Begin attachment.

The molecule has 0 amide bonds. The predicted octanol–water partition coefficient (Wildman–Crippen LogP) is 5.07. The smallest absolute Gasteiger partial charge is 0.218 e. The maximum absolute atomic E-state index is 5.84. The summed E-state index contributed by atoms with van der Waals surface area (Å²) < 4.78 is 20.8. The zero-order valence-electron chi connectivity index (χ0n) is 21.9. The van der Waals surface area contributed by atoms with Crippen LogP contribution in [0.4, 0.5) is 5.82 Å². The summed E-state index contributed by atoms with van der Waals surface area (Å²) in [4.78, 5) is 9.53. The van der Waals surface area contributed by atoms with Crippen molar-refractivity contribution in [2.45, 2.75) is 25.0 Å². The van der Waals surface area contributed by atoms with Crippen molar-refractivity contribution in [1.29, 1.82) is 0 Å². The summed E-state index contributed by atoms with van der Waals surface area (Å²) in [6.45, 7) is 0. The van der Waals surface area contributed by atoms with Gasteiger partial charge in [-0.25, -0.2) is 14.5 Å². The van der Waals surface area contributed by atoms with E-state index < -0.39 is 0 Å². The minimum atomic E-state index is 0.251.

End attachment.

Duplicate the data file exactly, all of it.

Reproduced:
The molecule has 0 amide bonds. The predicted octanol–water partition coefficient (Wildman–Crippen LogP) is 5.07. The smallest absolute Gasteiger partial charge is 0.218 e. The maximum absolute atomic E-state index is 5.84. The summed E-state index contributed by atoms with van der Waals surface area (Å²) < 4.78 is 20.8. The zero-order valence-electron chi connectivity index (χ0n) is 21.9. The van der Waals surface area contributed by atoms with Crippen LogP contribution in [0.4, 0.5) is 5.82 Å². The summed E-state index contributed by atoms with van der Waals surface area (Å²) in [4.78, 5) is 9.53. The van der Waals surface area contributed by atoms with Crippen molar-refractivity contribution in [2.45, 2.75) is 25.0 Å². The van der Waals surface area contributed by atoms with Crippen molar-refractivity contribution in [1.29, 1.82) is 0 Å². The summed E-state index contributed by atoms with van der Waals surface area (Å²) in [6.45, 7) is 0. The van der Waals surface area contributed by atoms with Gasteiger partial charge in [-0.25, -0.2) is 14.5 Å². The van der Waals surface area contributed by atoms with E-state index < -0.39 is 0 Å². The minimum atomic E-state index is 0.251.